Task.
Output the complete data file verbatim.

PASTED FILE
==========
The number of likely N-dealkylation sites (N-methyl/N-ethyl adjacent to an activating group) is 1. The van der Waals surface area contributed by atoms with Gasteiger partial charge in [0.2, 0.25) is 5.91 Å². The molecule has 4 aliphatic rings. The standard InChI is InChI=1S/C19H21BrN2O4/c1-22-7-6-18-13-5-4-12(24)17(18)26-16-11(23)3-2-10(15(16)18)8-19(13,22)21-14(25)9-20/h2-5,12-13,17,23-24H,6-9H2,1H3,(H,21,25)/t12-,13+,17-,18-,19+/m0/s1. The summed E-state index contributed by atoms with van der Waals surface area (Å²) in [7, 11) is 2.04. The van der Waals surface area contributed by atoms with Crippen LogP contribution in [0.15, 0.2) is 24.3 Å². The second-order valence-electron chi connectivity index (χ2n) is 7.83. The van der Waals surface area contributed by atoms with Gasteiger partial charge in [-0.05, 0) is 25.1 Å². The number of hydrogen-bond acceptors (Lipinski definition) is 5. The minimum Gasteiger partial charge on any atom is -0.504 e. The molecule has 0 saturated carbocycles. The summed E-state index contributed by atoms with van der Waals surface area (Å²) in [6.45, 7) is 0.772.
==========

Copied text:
The number of likely N-dealkylation sites (N-methyl/N-ethyl adjacent to an activating group) is 1. The van der Waals surface area contributed by atoms with Gasteiger partial charge in [0.2, 0.25) is 5.91 Å². The molecule has 4 aliphatic rings. The standard InChI is InChI=1S/C19H21BrN2O4/c1-22-7-6-18-13-5-4-12(24)17(18)26-16-11(23)3-2-10(15(16)18)8-19(13,22)21-14(25)9-20/h2-5,12-13,17,23-24H,6-9H2,1H3,(H,21,25)/t12-,13+,17-,18-,19+/m0/s1. The summed E-state index contributed by atoms with van der Waals surface area (Å²) in [7, 11) is 2.04. The van der Waals surface area contributed by atoms with Crippen LogP contribution in [0.15, 0.2) is 24.3 Å². The second-order valence-electron chi connectivity index (χ2n) is 7.83. The van der Waals surface area contributed by atoms with Gasteiger partial charge in [-0.05, 0) is 25.1 Å². The number of hydrogen-bond acceptors (Lipinski definition) is 5. The minimum Gasteiger partial charge on any atom is -0.504 e. The molecule has 0 saturated carbocycles. The summed E-state index contributed by atoms with van der Waals surface area (Å²) in [6.45, 7) is 0.772.